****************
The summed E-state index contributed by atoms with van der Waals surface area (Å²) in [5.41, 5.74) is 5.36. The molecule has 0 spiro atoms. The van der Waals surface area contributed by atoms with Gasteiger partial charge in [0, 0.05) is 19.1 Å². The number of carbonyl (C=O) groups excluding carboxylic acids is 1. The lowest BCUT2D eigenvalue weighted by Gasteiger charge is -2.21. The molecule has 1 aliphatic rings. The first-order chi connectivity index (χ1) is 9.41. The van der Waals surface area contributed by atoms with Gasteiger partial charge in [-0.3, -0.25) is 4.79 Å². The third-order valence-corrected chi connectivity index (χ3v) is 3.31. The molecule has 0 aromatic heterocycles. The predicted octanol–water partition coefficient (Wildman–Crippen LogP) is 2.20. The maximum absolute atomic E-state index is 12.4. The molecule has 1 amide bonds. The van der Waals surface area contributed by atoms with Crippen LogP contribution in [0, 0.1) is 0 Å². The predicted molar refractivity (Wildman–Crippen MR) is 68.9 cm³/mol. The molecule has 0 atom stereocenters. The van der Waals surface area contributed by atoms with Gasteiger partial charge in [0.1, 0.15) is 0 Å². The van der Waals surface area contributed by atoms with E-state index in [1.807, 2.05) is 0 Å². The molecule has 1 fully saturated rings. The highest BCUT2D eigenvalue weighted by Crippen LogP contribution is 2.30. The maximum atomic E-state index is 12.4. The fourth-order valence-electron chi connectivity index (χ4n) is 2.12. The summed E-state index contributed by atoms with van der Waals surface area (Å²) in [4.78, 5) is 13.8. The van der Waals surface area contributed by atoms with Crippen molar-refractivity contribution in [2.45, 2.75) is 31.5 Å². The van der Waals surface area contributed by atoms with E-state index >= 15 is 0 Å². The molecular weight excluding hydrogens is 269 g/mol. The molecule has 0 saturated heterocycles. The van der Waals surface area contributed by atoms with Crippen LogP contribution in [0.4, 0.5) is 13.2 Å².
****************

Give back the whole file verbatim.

The summed E-state index contributed by atoms with van der Waals surface area (Å²) in [5.41, 5.74) is 5.36. The molecule has 0 spiro atoms. The van der Waals surface area contributed by atoms with Gasteiger partial charge in [0, 0.05) is 19.1 Å². The number of carbonyl (C=O) groups excluding carboxylic acids is 1. The lowest BCUT2D eigenvalue weighted by Gasteiger charge is -2.21. The molecule has 1 aliphatic rings. The first-order chi connectivity index (χ1) is 9.41. The van der Waals surface area contributed by atoms with Gasteiger partial charge in [-0.3, -0.25) is 4.79 Å². The third-order valence-corrected chi connectivity index (χ3v) is 3.31. The molecule has 0 aromatic heterocycles. The predicted octanol–water partition coefficient (Wildman–Crippen LogP) is 2.20. The maximum absolute atomic E-state index is 12.4. The molecule has 1 amide bonds. The van der Waals surface area contributed by atoms with Crippen LogP contribution in [0, 0.1) is 0 Å². The predicted molar refractivity (Wildman–Crippen MR) is 68.9 cm³/mol. The molecule has 0 atom stereocenters. The van der Waals surface area contributed by atoms with Gasteiger partial charge in [0.1, 0.15) is 0 Å². The van der Waals surface area contributed by atoms with E-state index in [1.807, 2.05) is 0 Å². The molecule has 1 fully saturated rings. The highest BCUT2D eigenvalue weighted by Crippen LogP contribution is 2.30. The maximum atomic E-state index is 12.4. The fourth-order valence-electron chi connectivity index (χ4n) is 2.12. The summed E-state index contributed by atoms with van der Waals surface area (Å²) in [4.78, 5) is 13.8. The van der Waals surface area contributed by atoms with Crippen molar-refractivity contribution in [2.45, 2.75) is 31.5 Å². The van der Waals surface area contributed by atoms with E-state index >= 15 is 0 Å². The molecular weight excluding hydrogens is 269 g/mol. The molecule has 0 saturated heterocycles. The van der Waals surface area contributed by atoms with Crippen LogP contribution in [0.4, 0.5) is 13.2 Å².